If you haven’t heard or read by now, chances are you’re not reading this article in the first place. Yet, I preface the article by informing how Michael Beasley, most recently of the Minnesota Timberwolves, agreed to a 3 year / $18 million contract to join your Phoenix Suns (assuming you are indeed a Suns fan; if not, that’s cool, too, bro)!
I really like the Beasley signing. His contract, in NBA standards, is reasonable at only $6 million per year, and his upside is enormous. He was the #2 player selected in the 2008 draft ahead of players such as Russel Westbrook, Kevin Love, Eric Gordon, and Brook Lopez who are all now playing on max contracts. It’s hard to say Gordon (4 years / $58 million) or Lopez (4 years / $61 million) are two to three times more valuable than Beasley. In comparison, the Beasley contract is a steal.
In addition, he was drafted number two overall, only behind Derrick Rose, because of his immense talent. Coming out of high school he was the McDonald’s All-American Game MVP (the list of recent MVP winners from the game is quite amazing: check it out). In his one season at Kansas State, he was named the Big 12 Player of the Year and earned NCAA All-American First-Team honors. That year his stats even surpassed Durant’s freshman season from the year before (2007) by averaging 26.2 points (3rd in the nation) and leading the country with 12.4 rebounds per game. He’s still only 23 years old with plenty of time to realize that same potential in the pros he showcased in high school and college.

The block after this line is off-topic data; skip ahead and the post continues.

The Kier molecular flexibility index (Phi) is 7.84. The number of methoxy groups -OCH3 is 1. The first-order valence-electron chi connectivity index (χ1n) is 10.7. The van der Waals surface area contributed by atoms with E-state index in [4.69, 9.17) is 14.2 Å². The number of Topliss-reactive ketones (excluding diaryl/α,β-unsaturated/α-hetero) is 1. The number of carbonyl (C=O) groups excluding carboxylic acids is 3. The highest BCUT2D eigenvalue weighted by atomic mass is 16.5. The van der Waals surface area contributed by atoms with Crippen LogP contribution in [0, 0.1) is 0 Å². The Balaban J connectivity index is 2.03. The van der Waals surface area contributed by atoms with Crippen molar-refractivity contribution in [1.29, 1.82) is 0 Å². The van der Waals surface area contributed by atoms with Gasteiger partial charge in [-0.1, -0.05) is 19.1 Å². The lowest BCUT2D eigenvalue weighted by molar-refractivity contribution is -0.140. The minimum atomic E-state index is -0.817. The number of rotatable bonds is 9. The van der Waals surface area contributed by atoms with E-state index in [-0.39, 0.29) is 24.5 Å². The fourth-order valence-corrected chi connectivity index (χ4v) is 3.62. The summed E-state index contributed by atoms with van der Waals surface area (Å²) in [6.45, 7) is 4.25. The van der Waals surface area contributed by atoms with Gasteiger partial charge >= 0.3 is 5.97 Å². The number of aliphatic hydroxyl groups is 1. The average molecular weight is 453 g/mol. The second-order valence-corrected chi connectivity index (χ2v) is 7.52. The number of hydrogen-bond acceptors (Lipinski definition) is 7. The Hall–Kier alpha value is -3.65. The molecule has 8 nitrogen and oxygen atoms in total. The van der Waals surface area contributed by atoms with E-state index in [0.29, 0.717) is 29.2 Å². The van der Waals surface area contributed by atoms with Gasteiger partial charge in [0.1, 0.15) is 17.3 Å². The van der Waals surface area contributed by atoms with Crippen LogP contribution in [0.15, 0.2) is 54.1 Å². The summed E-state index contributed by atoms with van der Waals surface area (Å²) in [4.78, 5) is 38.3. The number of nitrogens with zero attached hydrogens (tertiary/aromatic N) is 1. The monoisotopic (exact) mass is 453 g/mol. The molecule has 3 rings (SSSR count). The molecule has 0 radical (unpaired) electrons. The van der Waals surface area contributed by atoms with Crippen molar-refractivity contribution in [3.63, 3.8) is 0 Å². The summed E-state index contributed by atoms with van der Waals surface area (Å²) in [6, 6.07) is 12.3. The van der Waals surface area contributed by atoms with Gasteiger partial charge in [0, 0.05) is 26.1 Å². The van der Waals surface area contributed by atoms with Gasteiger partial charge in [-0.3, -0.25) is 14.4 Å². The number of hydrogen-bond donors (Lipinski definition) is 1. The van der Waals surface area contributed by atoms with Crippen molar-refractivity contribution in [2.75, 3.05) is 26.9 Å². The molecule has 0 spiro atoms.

In fact, part of the problem Beasley has faced in his NBA career, aside from immaturity, is a lack of consistent minutes. In 2010-2011, playing alongside Kevin Love as a starter in Minnesota, he averaged a fairly efficient 19.2 points in 32.3 minutes per game while shooting 45% from the floor. Over four years his career average is 19.5 ppg per 36 mins. In my judgment, his past performance indicates he is a legit 20+ point per game scorer in the league if given the opportunity to log starter’s minutes. In Phoenix, he will have just that opportunity and a nurturing head coach, Alvin Gentry, to accelerate his development.
Gentry has gone as far to suggest Beasley will be a go-to player for the Suns. ”We need that [type of] person. We’ve talked about it a lot. We need that person you can throw the ball to who maybe not necessarily scores the point but makes the play that’s going to win games for you, and I think Michael has the ability to do that.”
Yes, there are downsides to Michael Beasley, like almost anything else in the world. He has a rap sheet of issues off the court, including a history of marijuana use, arrests, and checking into a rehab center in 2009. Nonetheless, I believe the Suns and Beasley are an ideal match. The risk is small. The reward will be substantial, if Beasley accomplishes his full potential. He just might.